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Oakland School Board President's Home Vandalized

OAKLAND (KPIX) -- The debate over Oakland school closures has escalated from heated conversations to active vandalism. The Oakland Unified School District board president said that, in addition to a protest in front of his house, someone broke his front window.

Board president Dr. Gary Yee said it happened not long after a passionate school board meeting on Friday night. A group of protesters reportedly marched to his Oakland Hills home.

"I can hear the whistles and the horns at 11:30 at night," Yee said.

The 76-year-old grandfather and his wife were coming back from a walk in the neighborhood. They waited from a distance for the protesters to leave.

"As I was approaching my house, I was confronted, let's say, by two people who came out of the shadows and challenged me and that was a little worrisome. We walked away," Yee said.

Broken Glass From Window of Dr. Gary Yee OUSD Board Member
Broken glass from a window at residence of Dr. Gary Yee, OUSD board member

He later found a broken front window. Someone also damaged a light sensor that was mounted above his garage.

"I have to admit it made me feel vulnerable. (It) does give you some pause that somebody may be fired up about something that (was) said (at the board meeting) and might do something rash," Yee said.

Yee and the majority of the board had recently voted to close three schools and merge two others. They reaffirmed their decision in Friday night's special board meeting and that made a lot of people angry.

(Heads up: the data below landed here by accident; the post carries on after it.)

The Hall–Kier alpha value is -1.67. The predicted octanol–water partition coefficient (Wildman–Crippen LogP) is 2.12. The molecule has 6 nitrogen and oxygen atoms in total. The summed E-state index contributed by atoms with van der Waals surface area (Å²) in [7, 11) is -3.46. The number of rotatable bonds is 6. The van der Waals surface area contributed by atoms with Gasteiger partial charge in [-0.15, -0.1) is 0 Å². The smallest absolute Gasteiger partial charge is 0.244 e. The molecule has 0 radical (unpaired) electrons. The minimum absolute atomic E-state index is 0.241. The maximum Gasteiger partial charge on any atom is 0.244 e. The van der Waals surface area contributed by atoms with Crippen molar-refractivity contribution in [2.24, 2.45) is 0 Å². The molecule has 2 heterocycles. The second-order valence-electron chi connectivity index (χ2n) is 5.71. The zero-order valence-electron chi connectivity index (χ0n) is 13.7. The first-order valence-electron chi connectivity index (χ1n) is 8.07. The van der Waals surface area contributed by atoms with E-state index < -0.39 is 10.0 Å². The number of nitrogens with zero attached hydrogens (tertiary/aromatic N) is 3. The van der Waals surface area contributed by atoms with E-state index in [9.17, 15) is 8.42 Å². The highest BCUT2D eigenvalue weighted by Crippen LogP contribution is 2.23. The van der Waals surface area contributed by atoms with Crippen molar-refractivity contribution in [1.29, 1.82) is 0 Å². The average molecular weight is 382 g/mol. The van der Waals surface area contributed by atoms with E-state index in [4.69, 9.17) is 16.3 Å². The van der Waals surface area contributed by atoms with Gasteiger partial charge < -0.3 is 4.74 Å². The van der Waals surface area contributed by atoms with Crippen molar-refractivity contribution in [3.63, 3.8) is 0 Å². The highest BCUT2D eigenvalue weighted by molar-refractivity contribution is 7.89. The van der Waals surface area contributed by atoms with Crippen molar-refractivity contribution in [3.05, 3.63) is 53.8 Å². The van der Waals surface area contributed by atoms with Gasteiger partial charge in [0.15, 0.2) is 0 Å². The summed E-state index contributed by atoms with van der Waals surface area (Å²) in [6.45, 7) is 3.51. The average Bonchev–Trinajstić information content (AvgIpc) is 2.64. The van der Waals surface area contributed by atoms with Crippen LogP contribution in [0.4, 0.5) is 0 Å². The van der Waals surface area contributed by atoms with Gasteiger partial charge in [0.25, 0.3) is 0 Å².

READ MORE: Oakland School Board Votes to Proceed With Planned Campus Closures

He said the district is facing a structural deficit of about $40 million.

State educators and Oakland Unified said the district has way too many schools after losing 15,000 students in the last 20 years.

The OUSD chief budget officer pointed out that this district has about 80 schools serving 33,000 students. Fremont Unified has 42 schools and 34,000 students. San Jose Unified has 41 schools and 30,000 students. Stockton has 48 schools serving 35,000 students.

"We have some elementary schools that have almost 700 students and we have some that are down to about 100 students," Yee said.

Opponents said the closures affect mostly low-income Black and Brown students. They believe the district is mismanaging the budget and should cut elsewhere, not schools.

One speaker who opposed the school closures said in Friday's board meeting "if you have a problem and that problem is over-budgeting, you don't solve that problem by taking away the service that you're supposed to provide."

So far, no one has claimed responsibility for the vandalism at Yee's house. Many people who opposed the closures said that, while they disagree with Yee's vote, the vandalism was wrong.

The district said the closure of three schools and merger of two schools will happen after the end of this school year.

The district will have to look at more closures and consolidations next year.

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